Thought I would drop you a line and share a concern I have with
your unquestioning support of politically correct coffee. The
specialty coffee industry is and should be about quality. If you
produce a demonstrably superior product it will command a higher
price. To make a coffee buying decision based on anything other
than on quality is doing a disservice to both oneself and our
industry. Anyone selling truly specialty coffee has no choice
but to buy "shade grown" because coffee grown otherwise is not
specialty coffee. They also have to pay a premium price because
great coffee just plain costs more (check the differentials on
any of the best coffees).
Brad Smith.....Distant Lands Coffee Roaster
Submitted by Jana
HEY, fellow javajunky. I had to make a comment on your reaction
to the woman upset at the smut - although I do not myself peruse
pornography (well, not often anyway) I know for a fact that
Perverts are Coffee Drinkers Too! True, your site has nothing
whatever to do with nakedness (other than the glory that is the
hulled, or nude, coffee cherry) but in this e-fueled world of
ours, where the dot-commandos dictate the borders of the
frontiers, or "waves" we "surf," one has to admit that a goodly
portion of revenues to be had comes from the coffers of the
sexually uninhibited (uninhibited whilst they're logged on,
anyway). Advertising is inherently evil; but is it really worse
to accept $$ for banner ads from horny people than from car
insurance companies, or from mega-bookstores that are swallowing
the independent, alternative presses? I ask you.
In any event, throughout the world wide web one seems to be
hard-pressed to avoid smut, and whatever your personal views may
be, I for one am grateful that we now have a medium that allows
for ALL to be heard, even if I am offended/grossed out/dismayed
by some of what's being said, or promoted. Let the wired of all
walks have their place in the airwaves!
Well that's enough counter-ranting for one night. Great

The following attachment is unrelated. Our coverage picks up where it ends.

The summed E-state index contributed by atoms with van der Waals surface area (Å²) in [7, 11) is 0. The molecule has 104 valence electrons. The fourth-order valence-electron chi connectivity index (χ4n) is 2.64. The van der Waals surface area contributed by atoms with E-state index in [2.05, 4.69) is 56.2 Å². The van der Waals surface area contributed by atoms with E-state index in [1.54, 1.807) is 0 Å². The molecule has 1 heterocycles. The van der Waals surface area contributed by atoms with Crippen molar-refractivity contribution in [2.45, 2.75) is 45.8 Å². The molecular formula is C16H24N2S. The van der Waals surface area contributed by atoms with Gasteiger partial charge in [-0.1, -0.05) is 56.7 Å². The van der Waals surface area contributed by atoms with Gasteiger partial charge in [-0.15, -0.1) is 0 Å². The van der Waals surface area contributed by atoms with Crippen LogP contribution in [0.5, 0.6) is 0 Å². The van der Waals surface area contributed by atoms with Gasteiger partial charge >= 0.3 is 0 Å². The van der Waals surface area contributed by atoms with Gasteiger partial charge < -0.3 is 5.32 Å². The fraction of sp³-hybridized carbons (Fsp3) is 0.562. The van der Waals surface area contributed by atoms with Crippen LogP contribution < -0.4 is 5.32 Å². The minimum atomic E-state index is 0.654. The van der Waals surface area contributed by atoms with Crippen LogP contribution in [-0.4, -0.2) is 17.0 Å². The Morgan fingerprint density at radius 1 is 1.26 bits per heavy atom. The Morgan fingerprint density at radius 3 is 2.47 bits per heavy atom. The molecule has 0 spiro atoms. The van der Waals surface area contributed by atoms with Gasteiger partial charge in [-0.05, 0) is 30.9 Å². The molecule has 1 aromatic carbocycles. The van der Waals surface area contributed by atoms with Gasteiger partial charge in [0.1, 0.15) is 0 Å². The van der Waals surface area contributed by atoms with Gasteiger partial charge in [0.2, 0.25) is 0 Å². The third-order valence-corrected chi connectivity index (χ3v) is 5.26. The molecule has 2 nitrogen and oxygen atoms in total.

"And say not thou "My country right or wrong,"
Nor shed thy blood for an unhallowed cause." John Quincy Adams
6. Tech Stuff
Is your cellphone frying your brain? Take a look at this article
by Jesse Berst of ZDNET. It cuts through the hype. You might
have to copy and paste the url if the link doesn't work.
For all the preaching I do about protecting your computer
against viruses, you'd think I would be more careful. I disabled
my Norton program a few weeks ago and then forgot to turn it
back on. I did a virus scan last night and I had 13 viruses.
The Norton program was able to repair all but one, and I have
sent the infected document (a Word document) to them for
analysis. I learned my lesson. Don't worry about this journal.
Any email you receive in plain text with no files attached is
safe. To learn more about protecting your computer:
"I no doubt deserved my enemies, but I don't believe I deserved
my friends." Walt Whitman
7. Links to My Friends
Visit the links page on our website to get the latest links to
both coffee related and unrelated sites of interest. The links
page was last updated on July 29, 2000. Check it out. You might
find some old friends and make some new ones.
"Two roads diverged in a wood, and I---
I took the one less traveled by,
And that has made all the difference." Robert Frost, 1916
Tell me what you think. What do you want more of..less of...what
would you change, add, or delete? mailto:email@example.com
Please direct all inquiries, comments, article submissions, and
suggestions to: Robert Badgett mailto:firstname.lastname@example.org
(c) Copyright 2000 Robert L. Badgett. All Rights Reserved.